I snuck in a few minutes late to my son's school music performance. From across the room, one
of his teachers waved at me and winked. That's new, I thought. She'd
never winked at me before. After the
performance, she bee-lined across the auditorium for me.
"I have to tell you the hilarious thing your son said today!"
I braced myself to be bowled over by a charming story about
my 5-year old'a witty repartee. Ready to blush with humble motherly pride, I flashed her a lay-it-on-me
"We talking about healthy choices," the teacher
explained. "Several of the kids talked
about how they don't eat sugar and one little boy talked about being vegetarian." Apparently, before the class conversation veered back
to Star Wars or Paw Patrol, my son offered his contribution..
"My mommy used to smoke!" he announced. The teacher said that the other children were
rapt. One little girl said she'd never met anyone who smoked. Another little girl reminded everyone that smoking kills people.
I was definitely blushing, but not from pride. I was mortified that 24 little kids and three
teachers knew that I'd once been a smoker. In my defense, I hadn't smoked in over 20 years, and even then, it was
only when I was drunk, though that wasn't a detail I'd shared with my kids. Or the teacher.
I tell (my kids) the truth because they deserve it.
I was at a loss for words. Our school is a small, progressive place where people grow their own vegetables
and care about carbon footprints. I'd bet there's not a single cigarette butt within 10 blocks of the school.
"Your honesty is so refreshing … and brave," the teacher said. "I mean, who tells their kids the truth about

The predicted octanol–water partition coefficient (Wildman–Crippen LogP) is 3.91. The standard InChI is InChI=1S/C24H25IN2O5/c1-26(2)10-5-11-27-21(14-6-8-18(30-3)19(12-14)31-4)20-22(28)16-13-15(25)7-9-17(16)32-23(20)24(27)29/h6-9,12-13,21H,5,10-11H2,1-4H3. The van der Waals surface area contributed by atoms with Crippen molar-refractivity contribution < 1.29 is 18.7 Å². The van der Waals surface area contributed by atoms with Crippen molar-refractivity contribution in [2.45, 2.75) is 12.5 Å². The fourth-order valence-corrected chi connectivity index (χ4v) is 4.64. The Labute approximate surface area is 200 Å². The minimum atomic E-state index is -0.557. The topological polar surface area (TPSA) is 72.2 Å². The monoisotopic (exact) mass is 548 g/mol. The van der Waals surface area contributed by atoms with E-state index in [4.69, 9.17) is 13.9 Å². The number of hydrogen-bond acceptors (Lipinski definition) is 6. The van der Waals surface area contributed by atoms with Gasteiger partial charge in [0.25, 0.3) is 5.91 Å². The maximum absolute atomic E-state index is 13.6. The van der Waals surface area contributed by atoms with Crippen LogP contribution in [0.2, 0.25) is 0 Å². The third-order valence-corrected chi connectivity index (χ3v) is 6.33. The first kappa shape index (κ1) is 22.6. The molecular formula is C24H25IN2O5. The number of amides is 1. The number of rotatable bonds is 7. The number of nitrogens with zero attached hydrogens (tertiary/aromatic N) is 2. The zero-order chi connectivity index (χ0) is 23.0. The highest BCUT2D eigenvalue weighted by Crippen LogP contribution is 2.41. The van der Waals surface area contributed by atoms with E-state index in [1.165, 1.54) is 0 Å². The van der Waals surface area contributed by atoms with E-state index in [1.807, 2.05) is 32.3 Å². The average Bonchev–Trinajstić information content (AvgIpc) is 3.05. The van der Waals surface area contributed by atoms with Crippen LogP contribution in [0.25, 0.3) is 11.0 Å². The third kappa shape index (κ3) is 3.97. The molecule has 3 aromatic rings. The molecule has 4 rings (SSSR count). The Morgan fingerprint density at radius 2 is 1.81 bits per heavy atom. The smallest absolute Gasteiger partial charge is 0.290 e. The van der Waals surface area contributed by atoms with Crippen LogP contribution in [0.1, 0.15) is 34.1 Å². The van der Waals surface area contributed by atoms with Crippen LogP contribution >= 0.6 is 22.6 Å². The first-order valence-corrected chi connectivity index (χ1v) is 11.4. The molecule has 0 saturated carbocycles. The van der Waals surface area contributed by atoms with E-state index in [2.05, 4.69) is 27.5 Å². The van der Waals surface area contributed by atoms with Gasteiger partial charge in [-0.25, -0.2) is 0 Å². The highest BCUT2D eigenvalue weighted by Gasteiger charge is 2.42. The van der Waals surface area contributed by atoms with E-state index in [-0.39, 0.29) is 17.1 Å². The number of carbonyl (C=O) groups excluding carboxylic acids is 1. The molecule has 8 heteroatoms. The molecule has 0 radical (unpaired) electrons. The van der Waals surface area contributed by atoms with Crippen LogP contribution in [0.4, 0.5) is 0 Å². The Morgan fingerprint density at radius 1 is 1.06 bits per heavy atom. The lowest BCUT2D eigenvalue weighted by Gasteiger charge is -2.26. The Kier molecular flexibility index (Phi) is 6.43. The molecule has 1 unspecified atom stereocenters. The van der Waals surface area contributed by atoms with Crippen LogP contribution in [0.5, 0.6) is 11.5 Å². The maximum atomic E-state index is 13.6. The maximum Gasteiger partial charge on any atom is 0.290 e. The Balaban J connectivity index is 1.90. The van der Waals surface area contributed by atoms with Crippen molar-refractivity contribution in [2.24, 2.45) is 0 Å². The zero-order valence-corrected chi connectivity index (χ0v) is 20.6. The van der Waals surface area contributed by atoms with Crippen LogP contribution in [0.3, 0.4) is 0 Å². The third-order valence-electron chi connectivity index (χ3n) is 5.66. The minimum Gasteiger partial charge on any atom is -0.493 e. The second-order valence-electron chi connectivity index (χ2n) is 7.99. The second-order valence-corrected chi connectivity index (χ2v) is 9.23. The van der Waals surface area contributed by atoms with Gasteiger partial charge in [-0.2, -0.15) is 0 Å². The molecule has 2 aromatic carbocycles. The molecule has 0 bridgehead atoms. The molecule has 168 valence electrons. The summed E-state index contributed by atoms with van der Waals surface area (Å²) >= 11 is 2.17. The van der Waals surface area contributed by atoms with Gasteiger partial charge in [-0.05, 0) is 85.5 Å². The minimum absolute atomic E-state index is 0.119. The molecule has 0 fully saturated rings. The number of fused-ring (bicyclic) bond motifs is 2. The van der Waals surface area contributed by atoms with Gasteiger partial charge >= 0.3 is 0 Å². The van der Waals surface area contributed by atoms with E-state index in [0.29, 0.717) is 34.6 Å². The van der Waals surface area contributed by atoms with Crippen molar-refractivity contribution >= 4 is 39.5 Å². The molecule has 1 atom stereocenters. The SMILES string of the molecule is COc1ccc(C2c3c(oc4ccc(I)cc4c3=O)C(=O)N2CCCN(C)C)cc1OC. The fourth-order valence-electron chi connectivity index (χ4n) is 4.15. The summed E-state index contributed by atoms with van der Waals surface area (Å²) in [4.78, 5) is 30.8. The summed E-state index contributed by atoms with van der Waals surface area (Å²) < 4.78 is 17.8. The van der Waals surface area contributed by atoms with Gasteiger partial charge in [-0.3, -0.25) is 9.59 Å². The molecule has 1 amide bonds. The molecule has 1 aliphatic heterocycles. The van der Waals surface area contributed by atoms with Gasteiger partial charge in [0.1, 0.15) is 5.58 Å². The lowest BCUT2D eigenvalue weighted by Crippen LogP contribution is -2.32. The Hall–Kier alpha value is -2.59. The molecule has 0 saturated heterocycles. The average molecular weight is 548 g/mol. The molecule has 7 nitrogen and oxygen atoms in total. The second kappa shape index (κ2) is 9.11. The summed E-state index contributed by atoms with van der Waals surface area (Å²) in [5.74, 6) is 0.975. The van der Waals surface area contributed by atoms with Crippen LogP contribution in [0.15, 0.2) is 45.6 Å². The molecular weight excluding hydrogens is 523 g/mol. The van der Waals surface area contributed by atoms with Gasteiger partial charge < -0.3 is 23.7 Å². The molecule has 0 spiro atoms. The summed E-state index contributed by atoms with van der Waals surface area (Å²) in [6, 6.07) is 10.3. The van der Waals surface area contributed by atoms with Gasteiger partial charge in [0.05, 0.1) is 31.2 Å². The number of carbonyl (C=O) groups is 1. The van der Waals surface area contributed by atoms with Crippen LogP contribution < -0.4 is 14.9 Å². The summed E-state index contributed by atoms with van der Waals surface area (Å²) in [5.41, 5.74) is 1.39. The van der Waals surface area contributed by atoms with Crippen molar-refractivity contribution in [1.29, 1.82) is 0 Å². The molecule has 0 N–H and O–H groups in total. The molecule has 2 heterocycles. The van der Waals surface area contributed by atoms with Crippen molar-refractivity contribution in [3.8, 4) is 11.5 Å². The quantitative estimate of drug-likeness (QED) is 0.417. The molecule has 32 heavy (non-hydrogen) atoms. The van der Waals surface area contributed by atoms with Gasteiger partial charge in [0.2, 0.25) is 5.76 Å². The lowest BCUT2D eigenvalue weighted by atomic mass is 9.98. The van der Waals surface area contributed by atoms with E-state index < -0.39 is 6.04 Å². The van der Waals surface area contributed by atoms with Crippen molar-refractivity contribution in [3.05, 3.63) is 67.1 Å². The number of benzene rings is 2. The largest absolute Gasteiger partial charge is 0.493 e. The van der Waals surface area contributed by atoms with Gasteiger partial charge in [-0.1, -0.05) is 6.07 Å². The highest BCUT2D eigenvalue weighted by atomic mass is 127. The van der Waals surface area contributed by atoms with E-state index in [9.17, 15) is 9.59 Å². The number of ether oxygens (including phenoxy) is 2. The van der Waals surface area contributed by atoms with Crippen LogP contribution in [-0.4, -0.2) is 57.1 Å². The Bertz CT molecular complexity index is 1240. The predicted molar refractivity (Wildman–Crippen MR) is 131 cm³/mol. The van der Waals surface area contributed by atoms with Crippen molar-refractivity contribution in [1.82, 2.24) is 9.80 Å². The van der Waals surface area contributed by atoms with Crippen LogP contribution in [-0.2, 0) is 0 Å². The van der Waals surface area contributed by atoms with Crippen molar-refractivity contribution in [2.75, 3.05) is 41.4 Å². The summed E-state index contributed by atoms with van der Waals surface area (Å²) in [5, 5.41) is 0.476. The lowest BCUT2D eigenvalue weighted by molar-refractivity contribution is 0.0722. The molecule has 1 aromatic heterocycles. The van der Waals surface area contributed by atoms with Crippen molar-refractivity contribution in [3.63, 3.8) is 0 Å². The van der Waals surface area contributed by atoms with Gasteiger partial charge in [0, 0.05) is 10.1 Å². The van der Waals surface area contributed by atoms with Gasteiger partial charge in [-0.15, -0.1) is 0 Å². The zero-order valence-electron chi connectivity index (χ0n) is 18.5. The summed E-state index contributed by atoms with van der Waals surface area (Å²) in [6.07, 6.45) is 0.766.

that stuff? Especially at this age." I faked
a smile and mumbled a thank you, though I wasn't sure she was complimenting me.
I'd been honest with my kids about smoking because they'd
asked me a sincere question: What's the worst decision you ever made, Mama? At the time, several bad calls had popped
into my mind. There was the time I drove
to a Jimmy Buffett concert after a few too many drinks in the early 1990s. I couldn't tell them that. What if they told
people I liked Jimmy Buffett's music? And of course, drinking and driving is
criminal. There was also that time I continued
to date a guy after he cheated on me, and a handful of other incidents that
were even less kid-friendly. I wasn't
I'd settled on smoking. After all, it screamed Teachable Moment. And I milked smoking for all it was worth: It was bad for my health, it
made my clothes stink, it cost a lot of money and it upset my parents. I laid it on thick.
I'm not sorry I told them. I don't need them to think I'm a saint. When they ask me a sincere question about my past mistakes, they are looking for my humanity, my
frailty, my weakness. What's the point
in giving a watered-down answer? I tell
them the truth because they deserve it.
And I'm pretty sure I can live with the consequences. So long as no one mistakes me for someone who
likes the song "Margaritaville," I'll be just fine.